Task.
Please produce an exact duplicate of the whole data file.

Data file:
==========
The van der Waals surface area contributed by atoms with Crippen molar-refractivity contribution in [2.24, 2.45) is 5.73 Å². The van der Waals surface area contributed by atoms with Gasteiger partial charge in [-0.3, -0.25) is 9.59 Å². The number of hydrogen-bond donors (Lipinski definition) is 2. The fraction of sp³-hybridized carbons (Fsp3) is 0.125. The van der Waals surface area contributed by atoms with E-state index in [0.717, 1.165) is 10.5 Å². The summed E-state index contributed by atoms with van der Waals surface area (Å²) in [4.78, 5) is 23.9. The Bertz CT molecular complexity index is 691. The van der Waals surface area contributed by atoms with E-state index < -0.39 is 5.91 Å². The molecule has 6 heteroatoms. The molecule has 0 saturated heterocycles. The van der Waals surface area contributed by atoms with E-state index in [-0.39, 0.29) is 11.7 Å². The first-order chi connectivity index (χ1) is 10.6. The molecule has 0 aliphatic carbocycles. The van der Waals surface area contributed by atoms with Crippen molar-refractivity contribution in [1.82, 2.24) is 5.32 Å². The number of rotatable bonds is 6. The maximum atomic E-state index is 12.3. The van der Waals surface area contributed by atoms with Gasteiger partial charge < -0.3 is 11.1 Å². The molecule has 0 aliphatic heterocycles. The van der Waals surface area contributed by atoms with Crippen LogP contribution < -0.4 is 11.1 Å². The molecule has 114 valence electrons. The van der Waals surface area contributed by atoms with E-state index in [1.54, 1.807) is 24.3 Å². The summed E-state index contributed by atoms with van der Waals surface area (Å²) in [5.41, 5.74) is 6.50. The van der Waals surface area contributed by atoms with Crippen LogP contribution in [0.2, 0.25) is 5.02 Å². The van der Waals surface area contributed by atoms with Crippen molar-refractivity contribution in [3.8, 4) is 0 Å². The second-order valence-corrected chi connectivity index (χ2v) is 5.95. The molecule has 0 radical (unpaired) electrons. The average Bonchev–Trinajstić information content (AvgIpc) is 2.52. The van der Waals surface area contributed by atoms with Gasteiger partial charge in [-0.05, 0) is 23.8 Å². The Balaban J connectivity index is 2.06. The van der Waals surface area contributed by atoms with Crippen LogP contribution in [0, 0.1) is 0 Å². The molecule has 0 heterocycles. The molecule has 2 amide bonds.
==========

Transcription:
The van der Waals surface area contributed by atoms with Crippen molar-refractivity contribution in [2.24, 2.45) is 5.73 Å². The van der Waals surface area contributed by atoms with Gasteiger partial charge in [-0.3, -0.25) is 9.59 Å². The number of hydrogen-bond donors (Lipinski definition) is 2. The fraction of sp³-hybridized carbons (Fsp3) is 0.125. The van der Waals surface area contributed by atoms with E-state index in [0.717, 1.165) is 10.5 Å². The summed E-state index contributed by atoms with van der Waals surface area (Å²) in [4.78, 5) is 23.9. The Bertz CT molecular complexity index is 691. The van der Waals surface area contributed by atoms with E-state index < -0.39 is 5.91 Å². The molecule has 6 heteroatoms. The molecule has 0 saturated heterocycles. The van der Waals surface area contributed by atoms with E-state index in [-0.39, 0.29) is 11.7 Å². The first-order chi connectivity index (χ1) is 10.6. The molecule has 0 aliphatic carbocycles. The van der Waals surface area contributed by atoms with Crippen molar-refractivity contribution in [1.82, 2.24) is 5.32 Å². The number of rotatable bonds is 6. The maximum atomic E-state index is 12.3. The van der Waals surface area contributed by atoms with Gasteiger partial charge < -0.3 is 11.1 Å². The molecule has 0 aliphatic heterocycles. The van der Waals surface area contributed by atoms with Crippen LogP contribution < -0.4 is 11.1 Å². The molecule has 114 valence electrons. The van der Waals surface area contributed by atoms with E-state index in [1.54, 1.807) is 24.3 Å². The summed E-state index contributed by atoms with van der Waals surface area (Å²) in [5.41, 5.74) is 6.50. The van der Waals surface area contributed by atoms with Crippen LogP contribution in [0.2, 0.25) is 5.02 Å². The van der Waals surface area contributed by atoms with Crippen molar-refractivity contribution in [3.8, 4) is 0 Å². The second-order valence-corrected chi connectivity index (χ2v) is 5.95. The molecule has 0 radical (unpaired) electrons. The average Bonchev–Trinajstić information content (AvgIpc) is 2.52. The van der Waals surface area contributed by atoms with Gasteiger partial charge in [-0.05, 0) is 23.8 Å². The Balaban J connectivity index is 2.06. The van der Waals surface area contributed by atoms with Crippen LogP contribution in [0, 0.1) is 0 Å². The molecule has 0 heterocycles. The molecule has 2 amide bonds.